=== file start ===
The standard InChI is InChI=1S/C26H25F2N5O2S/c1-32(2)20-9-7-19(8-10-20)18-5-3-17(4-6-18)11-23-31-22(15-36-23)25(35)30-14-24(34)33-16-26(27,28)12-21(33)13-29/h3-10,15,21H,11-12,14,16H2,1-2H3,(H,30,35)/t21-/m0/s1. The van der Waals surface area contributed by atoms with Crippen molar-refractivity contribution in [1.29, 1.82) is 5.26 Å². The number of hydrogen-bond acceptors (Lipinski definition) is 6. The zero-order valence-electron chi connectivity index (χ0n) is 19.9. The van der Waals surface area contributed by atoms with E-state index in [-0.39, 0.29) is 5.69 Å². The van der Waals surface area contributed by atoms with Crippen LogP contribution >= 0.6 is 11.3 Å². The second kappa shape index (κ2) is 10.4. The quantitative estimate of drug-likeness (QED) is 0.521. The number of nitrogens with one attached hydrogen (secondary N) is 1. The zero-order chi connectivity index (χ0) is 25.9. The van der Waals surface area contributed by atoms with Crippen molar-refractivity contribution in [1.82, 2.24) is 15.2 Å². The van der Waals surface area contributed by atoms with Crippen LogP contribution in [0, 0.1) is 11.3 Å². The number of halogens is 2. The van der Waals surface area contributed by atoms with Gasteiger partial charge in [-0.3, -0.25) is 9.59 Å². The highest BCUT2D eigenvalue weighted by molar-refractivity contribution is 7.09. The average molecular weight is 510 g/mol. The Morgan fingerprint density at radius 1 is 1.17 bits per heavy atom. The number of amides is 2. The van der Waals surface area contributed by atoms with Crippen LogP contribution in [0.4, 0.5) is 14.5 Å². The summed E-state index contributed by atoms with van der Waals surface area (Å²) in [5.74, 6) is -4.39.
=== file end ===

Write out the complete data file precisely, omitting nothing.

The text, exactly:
The standard InChI is InChI=1S/C26H25F2N5O2S/c1-32(2)20-9-7-19(8-10-20)18-5-3-17(4-6-18)11-23-31-22(15-36-23)25(35)30-14-24(34)33-16-26(27,28)12-21(33)13-29/h3-10,15,21H,11-12,14,16H2,1-2H3,(H,30,35)/t21-/m0/s1. The van der Waals surface area contributed by atoms with Crippen molar-refractivity contribution in [1.29, 1.82) is 5.26 Å². The number of hydrogen-bond acceptors (Lipinski definition) is 6. The zero-order valence-electron chi connectivity index (χ0n) is 19.9. The van der Waals surface area contributed by atoms with E-state index in [-0.39, 0.29) is 5.69 Å². The van der Waals surface area contributed by atoms with Crippen LogP contribution >= 0.6 is 11.3 Å². The second kappa shape index (κ2) is 10.4. The quantitative estimate of drug-likeness (QED) is 0.521. The number of nitrogens with one attached hydrogen (secondary N) is 1. The zero-order chi connectivity index (χ0) is 25.9. The van der Waals surface area contributed by atoms with Crippen molar-refractivity contribution in [1.82, 2.24) is 15.2 Å². The van der Waals surface area contributed by atoms with Crippen LogP contribution in [0, 0.1) is 11.3 Å². The number of halogens is 2. The van der Waals surface area contributed by atoms with Gasteiger partial charge in [-0.3, -0.25) is 9.59 Å². The highest BCUT2D eigenvalue weighted by molar-refractivity contribution is 7.09. The average molecular weight is 510 g/mol. The Morgan fingerprint density at radius 1 is 1.17 bits per heavy atom. The number of amides is 2. The van der Waals surface area contributed by atoms with Crippen LogP contribution in [0.4, 0.5) is 14.5 Å². The summed E-state index contributed by atoms with van der Waals surface area (Å²) in [5.74, 6) is -4.39.